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Publication numberUS2800460 A
Publication typeGrant
Publication dateJul 23, 1957
Filing dateDec 27, 1954
Priority dateDec 29, 1953
Publication numberUS 2800460 A, US 2800460A, US-A-2800460, US2800460 A, US2800460A
InventorsKarl Grosskopf
Original AssigneeOtto Heinrich Drager Dr
Export CitationBiBTeX, EndNote, RefMan
External Links: USPTO, USPTO Assignment, Espacenet
Detection of hydrocarbons
US 2800460 A
Abstract  available in
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Claims  available in
Description  (OCR text may contain errors)

United States Patent DETECTION on HYDROCARBONS Karl Grosskopf, Lnbeck, Germany, assignor to Dr. Otto Heinrich Drager, Lubeck, Germany No Drawing. Application December 27, 1954, Serial No. 477,917

Claims priority, application Germany December 29, 1953 4 Claims. (Cl. 252-408) The present invention relates to a composition of matter for the detection of hydrocarbon vapors, especially those of aliphatic or aromatic nature and a method of producing such composition. The reagent composition according to the invention is particularly suitable for the determination of carburetted fuels and is especially adapted for use in gas testing tubes.

The reagent composition according to the invention essentially consists of a carrier, preferably silica gel, impregnated with selenious acid and charged with sulfur trioxide. This composition reacts with vaporous hyrocarbons with discoloration. When silica gel is used as the carrier, the composition is colored yellow. In the presence of hydrocarbons this yellow color is changed to brown.

The reagent composition according to the invention is preferably prepared by first impregnating the carrier with selenious acid, then charging the impregnated carrier with sulfur trioxide and then subjecting it to heat preferably to a temperature of about 180 C. The heat treatment not only increases the sensitivity of the reagent composition but the resulting composition also renders it pos sible to make an approximately quantitative detection. For this purpose it is necessary that a certain concen tration of the selenious acid and sulfur trioxide be maintained on the carrier and that certain quantities of the air or gaseous medium to be tested be passed through the reagent composition. Gas testing pumps Which are well known in the art which render it possible to measure definite quantities of the gaseous medium to be tested can be employed to pass such gaseous medium through the reagent composition.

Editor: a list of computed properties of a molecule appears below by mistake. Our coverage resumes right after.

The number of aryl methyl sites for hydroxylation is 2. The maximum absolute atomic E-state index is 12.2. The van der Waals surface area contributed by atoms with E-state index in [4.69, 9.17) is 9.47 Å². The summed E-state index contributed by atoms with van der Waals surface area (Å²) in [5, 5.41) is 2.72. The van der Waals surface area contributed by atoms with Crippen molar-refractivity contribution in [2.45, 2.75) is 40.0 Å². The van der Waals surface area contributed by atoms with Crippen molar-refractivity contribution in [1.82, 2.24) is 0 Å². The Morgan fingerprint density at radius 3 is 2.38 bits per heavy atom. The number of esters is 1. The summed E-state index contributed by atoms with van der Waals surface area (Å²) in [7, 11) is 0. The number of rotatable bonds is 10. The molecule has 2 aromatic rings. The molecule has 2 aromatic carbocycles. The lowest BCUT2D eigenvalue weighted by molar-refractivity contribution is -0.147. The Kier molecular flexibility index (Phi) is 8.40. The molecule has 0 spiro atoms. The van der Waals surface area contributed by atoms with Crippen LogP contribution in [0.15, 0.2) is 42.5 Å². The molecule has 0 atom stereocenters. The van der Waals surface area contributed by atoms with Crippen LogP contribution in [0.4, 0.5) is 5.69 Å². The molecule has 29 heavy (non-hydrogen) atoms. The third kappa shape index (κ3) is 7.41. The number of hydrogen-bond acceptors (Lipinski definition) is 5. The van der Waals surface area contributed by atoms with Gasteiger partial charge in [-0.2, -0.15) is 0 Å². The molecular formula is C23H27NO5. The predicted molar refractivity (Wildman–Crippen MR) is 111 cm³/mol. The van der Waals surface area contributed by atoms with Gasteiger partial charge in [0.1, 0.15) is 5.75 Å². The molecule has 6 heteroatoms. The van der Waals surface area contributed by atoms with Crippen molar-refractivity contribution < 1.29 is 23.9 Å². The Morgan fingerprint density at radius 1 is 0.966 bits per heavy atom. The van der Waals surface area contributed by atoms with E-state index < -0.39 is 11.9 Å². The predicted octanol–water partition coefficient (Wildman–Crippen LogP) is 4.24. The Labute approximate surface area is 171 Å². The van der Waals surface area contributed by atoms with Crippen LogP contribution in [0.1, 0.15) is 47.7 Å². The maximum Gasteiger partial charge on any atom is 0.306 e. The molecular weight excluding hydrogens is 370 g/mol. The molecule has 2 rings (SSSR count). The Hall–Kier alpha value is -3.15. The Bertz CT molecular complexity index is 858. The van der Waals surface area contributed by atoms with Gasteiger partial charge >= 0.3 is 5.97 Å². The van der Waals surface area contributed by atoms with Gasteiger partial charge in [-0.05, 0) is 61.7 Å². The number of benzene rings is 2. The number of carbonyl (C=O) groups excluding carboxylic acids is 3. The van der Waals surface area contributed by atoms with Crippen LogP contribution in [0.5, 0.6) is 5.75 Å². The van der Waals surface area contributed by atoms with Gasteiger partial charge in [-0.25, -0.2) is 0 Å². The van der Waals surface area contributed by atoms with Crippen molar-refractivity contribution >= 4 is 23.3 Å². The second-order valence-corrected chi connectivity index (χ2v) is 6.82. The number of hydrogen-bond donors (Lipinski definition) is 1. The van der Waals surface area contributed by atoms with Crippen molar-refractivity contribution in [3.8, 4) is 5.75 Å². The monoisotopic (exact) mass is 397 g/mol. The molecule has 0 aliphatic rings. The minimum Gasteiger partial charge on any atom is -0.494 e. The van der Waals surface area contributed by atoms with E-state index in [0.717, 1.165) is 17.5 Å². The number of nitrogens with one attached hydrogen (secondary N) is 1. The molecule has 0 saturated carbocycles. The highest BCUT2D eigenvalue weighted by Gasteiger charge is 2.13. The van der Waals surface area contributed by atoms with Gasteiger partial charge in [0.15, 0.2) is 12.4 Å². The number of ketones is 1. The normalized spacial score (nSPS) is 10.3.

When the reagent composition is employed in gas test ing tubes, the composition is preferably adjusted in such a manner that it indicates whether or not when a certain amount of the gas to be tested has passed thereto, the hydrocarbon content of the gas is of a certain threshold concentration. For example, if air is to be tested it is possible to see whether or not the hydrocarbon content has reached the explosive limit.

The reagent composition according to the invention Patented July 23, 1957 ECC for the detection of vaporous hydrocarbons in gaseous mediums was, for example, prepared in the following manner: